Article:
(It’s a long time since I read this so please forgive slightly vague summary… ) A teenage Holly Sykes runs away from home, and in a slightly odd conversation with an old woman, becomes a part of an eternal conflict between magical forces of good and evil. Throughout her life she is drawn into their battles, as she (and many other characters) also just lives her normal life.
I read Cloud Atlas by David Mitchell a few years ago and was enthralled. The masterful skill of weaving the different stories within one book, making them link together and above all making each and every one of them completely and utterly compelling astounded me. Here, Mitchell attempts the same sort of thing but, disappointingly, to lesser effect. I found myself ploughing through some of the stories in order to get to the plot bits, rather than actually enjoying them. Arguably, it is showing that the magic bits are just a part of a whole life; we’re giving the boring, normal and human bits as well, but I feel like such a masterful storyteller could have made them a bit more interesting.
Peggy and her father flee what she is told is the dying world to make a survival home in a hut in the middle of the wilderness. They exist there for years, their last traces of civilisation gradually dying, with Peggy obeying her father and exploring the natural world. In the future, Peggy tries to piece together her real life from the lies that she was told…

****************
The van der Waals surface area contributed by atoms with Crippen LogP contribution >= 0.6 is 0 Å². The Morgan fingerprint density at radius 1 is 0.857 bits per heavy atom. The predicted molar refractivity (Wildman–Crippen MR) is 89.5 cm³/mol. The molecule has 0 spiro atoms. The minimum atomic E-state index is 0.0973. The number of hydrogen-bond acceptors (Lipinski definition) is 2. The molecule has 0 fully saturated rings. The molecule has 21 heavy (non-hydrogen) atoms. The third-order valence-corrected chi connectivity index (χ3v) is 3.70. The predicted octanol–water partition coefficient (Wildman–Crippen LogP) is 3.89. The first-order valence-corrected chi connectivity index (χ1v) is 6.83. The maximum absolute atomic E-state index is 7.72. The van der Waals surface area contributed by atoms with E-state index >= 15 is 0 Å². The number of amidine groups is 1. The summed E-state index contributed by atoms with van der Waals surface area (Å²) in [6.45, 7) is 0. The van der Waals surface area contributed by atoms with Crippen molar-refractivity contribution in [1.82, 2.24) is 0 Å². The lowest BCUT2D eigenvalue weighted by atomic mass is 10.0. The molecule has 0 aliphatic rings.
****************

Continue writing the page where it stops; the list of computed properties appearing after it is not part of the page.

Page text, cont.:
This book is a big deal. It’s title is fantastic. The premise could be interesting. But really, I found it all rather disappointing. Sure, it was quite a clever depiction of the negative power of a parent over a child, and a child’s stunted development. But really, I could see what was coming a mile off, and found it all rather sordid and disappointing. There was certainly something missing from making this book work.
I’m going to hospital very soon to have a baby! One of the things they recommend you take (and of course I would anyway) is books, for if you’re waiting around or trying to distract yourself. I’ve picked two books that I think will be good – but would like suggestions for a third!
In the past I’ve been in hospital once, and for some reason I decided that reading my way through early detective fiction was the way to go. I went through lots of Edgar Allen Poe’s stories, and some Sherlock Holmes. Which was all good and enjoyable, but I think I need something a bit more sustained and escapist for my next stint! I have often even on holiday set myself challenges of books that have turned out to be a bit more of a chore than an easy read… here are my choices so far!
SO I just discovered that my first ever blog post was on the 12th June 2014. I had thought it was later but never mind. I have been blogging for over a year! It took me a few months of considering before I took the plunge, but I can remember starting to write and an excitement and enjoyment starting to bubble inside me. It’s been an incredible adventure and I am constantly excited about what is happening next.